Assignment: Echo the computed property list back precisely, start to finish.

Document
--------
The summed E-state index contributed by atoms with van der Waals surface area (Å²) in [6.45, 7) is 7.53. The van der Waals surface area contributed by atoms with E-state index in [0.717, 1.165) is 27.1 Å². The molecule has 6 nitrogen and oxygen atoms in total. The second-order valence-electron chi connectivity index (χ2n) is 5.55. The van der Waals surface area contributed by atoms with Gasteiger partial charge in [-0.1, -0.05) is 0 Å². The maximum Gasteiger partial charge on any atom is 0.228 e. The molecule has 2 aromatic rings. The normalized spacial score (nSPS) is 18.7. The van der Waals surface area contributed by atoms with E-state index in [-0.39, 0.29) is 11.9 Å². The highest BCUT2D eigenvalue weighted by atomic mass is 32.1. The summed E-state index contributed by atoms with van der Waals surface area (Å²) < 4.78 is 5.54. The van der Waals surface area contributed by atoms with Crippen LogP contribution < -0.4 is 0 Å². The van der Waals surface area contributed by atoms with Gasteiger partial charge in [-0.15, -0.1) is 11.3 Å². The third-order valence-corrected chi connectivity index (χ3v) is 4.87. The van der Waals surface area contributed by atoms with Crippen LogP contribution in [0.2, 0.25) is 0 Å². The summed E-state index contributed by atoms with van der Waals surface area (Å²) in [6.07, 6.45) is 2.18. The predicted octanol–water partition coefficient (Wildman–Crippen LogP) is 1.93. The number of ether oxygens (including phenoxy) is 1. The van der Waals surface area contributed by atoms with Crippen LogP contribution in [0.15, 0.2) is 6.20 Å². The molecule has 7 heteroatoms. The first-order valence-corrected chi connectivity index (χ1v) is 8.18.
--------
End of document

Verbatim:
The summed E-state index contributed by atoms with van der Waals surface area (Å²) in [6.45, 7) is 7.53. The van der Waals surface area contributed by atoms with E-state index in [0.717, 1.165) is 27.1 Å². The molecule has 6 nitrogen and oxygen atoms in total. The second-order valence-electron chi connectivity index (χ2n) is 5.55. The van der Waals surface area contributed by atoms with Gasteiger partial charge in [-0.1, -0.05) is 0 Å². The maximum Gasteiger partial charge on any atom is 0.228 e. The molecule has 2 aromatic rings. The normalized spacial score (nSPS) is 18.7. The van der Waals surface area contributed by atoms with E-state index in [-0.39, 0.29) is 11.9 Å². The highest BCUT2D eigenvalue weighted by atomic mass is 32.1. The summed E-state index contributed by atoms with van der Waals surface area (Å²) < 4.78 is 5.54. The van der Waals surface area contributed by atoms with Crippen LogP contribution < -0.4 is 0 Å². The van der Waals surface area contributed by atoms with Gasteiger partial charge in [-0.15, -0.1) is 11.3 Å². The third-order valence-corrected chi connectivity index (χ3v) is 4.87. The van der Waals surface area contributed by atoms with Crippen LogP contribution in [0.2, 0.25) is 0 Å². The summed E-state index contributed by atoms with van der Waals surface area (Å²) in [6.07, 6.45) is 2.18. The predicted octanol–water partition coefficient (Wildman–Crippen LogP) is 1.93. The number of ether oxygens (including phenoxy) is 1. The van der Waals surface area contributed by atoms with Crippen LogP contribution in [0.15, 0.2) is 6.20 Å². The molecule has 7 heteroatoms. The first-order valence-corrected chi connectivity index (χ1v) is 8.18.